The biographer publishes the book to high acclaim, and there is even rumours that it will be banned (which is course a writer’s best publicity) but then the biographer receives a message saying that his writing has been called into question by his rival, and he has to prove it is not fiction at a public debate the next day. The biographer has the manuscript, but he also needs the chimney sweep as a witness. The biographer goes into the chimney sweep’s impoverished neighbourhood, despite the fact that there has been a outbrake of cholera, but finds that the man he seeks has died of the disease. Dismayed, the biographer returns home, uncertain of what he will say in his defence, and is visited by none other than his rival. The rival reveals that he knows the diary was a fake because he hired the chimney sweep (an actor) and wrote the diary himself, using his knowledge of the explorer’s writing style and handwriting, and he simply copied the details of the ritual from an old grimoire. The rival threatens to reveal he is a fake, but the biographer becomes enraged, and proclaims that the ritual works because he performed it himself. At this point his fiance (and his rival’s niece) enters and accuses the biographer of betrayal. He then explains what he saw through his rival’s eyes – the man having sex with his own niece. He makes the rival a deal – he won’t expose him and his niece if he withdraws his accusation and publically endorses the book at the debate.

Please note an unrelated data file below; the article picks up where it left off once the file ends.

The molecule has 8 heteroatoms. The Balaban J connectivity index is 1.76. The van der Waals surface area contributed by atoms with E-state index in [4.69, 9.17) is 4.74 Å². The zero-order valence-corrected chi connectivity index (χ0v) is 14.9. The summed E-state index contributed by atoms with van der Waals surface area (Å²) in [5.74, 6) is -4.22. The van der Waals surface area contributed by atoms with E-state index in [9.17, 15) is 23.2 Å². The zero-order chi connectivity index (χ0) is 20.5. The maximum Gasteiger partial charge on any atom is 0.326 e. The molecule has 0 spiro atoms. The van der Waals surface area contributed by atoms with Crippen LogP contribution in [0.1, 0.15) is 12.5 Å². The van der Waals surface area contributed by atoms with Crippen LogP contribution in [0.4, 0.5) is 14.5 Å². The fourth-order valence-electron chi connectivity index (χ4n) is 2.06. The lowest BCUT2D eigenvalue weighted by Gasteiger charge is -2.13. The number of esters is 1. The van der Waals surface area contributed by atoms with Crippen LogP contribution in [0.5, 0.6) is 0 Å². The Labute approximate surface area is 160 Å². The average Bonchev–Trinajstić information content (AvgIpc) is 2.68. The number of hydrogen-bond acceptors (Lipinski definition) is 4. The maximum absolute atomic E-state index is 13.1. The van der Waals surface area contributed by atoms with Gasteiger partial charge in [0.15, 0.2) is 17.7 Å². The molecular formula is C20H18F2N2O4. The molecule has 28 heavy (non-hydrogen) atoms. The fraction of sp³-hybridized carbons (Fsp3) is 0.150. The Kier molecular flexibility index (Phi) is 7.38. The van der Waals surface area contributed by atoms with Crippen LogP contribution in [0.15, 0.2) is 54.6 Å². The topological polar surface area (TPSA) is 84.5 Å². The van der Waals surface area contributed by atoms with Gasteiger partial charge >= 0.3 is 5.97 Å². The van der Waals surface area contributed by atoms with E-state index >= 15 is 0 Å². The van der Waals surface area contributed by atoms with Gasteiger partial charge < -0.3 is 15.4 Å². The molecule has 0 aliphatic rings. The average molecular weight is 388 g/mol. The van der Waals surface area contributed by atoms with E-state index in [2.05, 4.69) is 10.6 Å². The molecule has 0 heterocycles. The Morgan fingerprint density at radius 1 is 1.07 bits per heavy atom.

It was a great story, and even had potential to become a novel, but I’m glad the next one is much shorter 🙂